NASA’s Webb Telescope Discovers An Intense High Speed Jet On Jupiter

hero nasa jupiter jet stream
NASA's Webb telescope discovered a high-speed jet over Jupiter's equator. The new finding is giving researchers insight into how the layers of the gas giant's atmosphere interact.

Jupiter has some very well-known features, like its Great Red Spot which is large enough to engulf Earth. This mammoth planet, which spans 89,000 miles (143,000 kilometers) wide at its equator, is so large that all the other planets in the solar system could fit inside it. There are some features, however, that have remained a mystery. This is where NASA's James Webb Space Telescope is beginning to help astronomers and scientists reveal some of those hidden gems, like the newly found high-speed jet stream "speeding" across the planet's equator.

"This is something that totally surprised us," remarked Ricardo Huseo of the University of the Basque Country in Bilbao, Spain, and lead author of the paper describing the findings. "What we have always seen as blurred hazes in Jupiter's atmosphere now appear as crisp features that we can track along with the planet's fast rotation."

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This image highlights several of the features around Jupiter’s equatorial zone.

The team used data from Webb's NIRCam (Near-Infrared Camera) captured in July 2022. The program that provided the data, The Early Release Science program, was designed to capture images of the planet 10 hours apart, or one Jupiter day, in four different filters. According to NASA, each of those filters was uniquely able to detect changes in small features at different altitudes of Jupiter's atmosphere.

Imke de Pater from the University of California, Berkley, and part of The Early Release program, noted that even with various ground-based telescopes, spacecraft like Juno and Cassini, and even the Hubble Space Telescope, features such as the Jovian system's changing weather patterns, Jupiter's rings, satellites, and atmosphere have remained a bit of a mystery until Webb.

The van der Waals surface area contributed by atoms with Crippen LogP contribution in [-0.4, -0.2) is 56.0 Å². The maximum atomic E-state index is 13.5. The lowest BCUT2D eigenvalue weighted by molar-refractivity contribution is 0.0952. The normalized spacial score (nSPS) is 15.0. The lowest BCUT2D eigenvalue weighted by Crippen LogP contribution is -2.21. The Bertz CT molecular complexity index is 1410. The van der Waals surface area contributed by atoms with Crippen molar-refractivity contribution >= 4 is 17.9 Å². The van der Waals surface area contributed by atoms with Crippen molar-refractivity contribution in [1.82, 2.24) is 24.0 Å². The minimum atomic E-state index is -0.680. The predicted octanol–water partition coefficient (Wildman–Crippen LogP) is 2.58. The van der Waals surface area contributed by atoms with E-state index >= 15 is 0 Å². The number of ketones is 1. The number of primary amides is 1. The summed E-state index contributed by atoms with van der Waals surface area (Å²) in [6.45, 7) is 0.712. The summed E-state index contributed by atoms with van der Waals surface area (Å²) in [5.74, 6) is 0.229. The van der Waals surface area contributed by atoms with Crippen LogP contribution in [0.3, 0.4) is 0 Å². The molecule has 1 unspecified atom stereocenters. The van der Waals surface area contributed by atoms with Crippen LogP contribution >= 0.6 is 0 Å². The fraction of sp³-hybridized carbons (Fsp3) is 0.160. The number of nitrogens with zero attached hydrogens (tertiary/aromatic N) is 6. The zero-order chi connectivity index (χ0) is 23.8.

Webb's ability to peer farther into the near-infrared than ever before makes it capable of detecting higher-altitude layers of the atmosphere, around 15-30 miles (25-50 kilometers) above Jupiter's cloud tops. In the past, near-infrared imaging of the high-altitude hazes appeared blurry, with an enhanced brightness over the equatorial region. However, with Webb, finer details are now resolved within the once bright, hazy band.

winds on jupiter
Image highlighting winds on Jupiter.

"We knew the different wavelengths of Webb and Hubble would reveal the three-dimensional structure of storm clouds, but we were also able to use the timing of the data to see how rapidly storms develop," remarked team member Michael Wong of the University of California Berkley.

To give some insight into just how fast this newly discovered jet stream travels, it moves at about 320mph (515kph), twice the sustained winds of a Category 5 hurricane here on Earth. It is located at about 25 miles (40 kilometers) above the clouds, in the gas giant's lower atmosphere, according to NASA.

The team was amazed that this jet stream could remain hidden from researchers after so many years of researching Jupiter. With so much more to learn about Jupiter, they are hopeful that many more hidden gems will be revealed over time with Webb.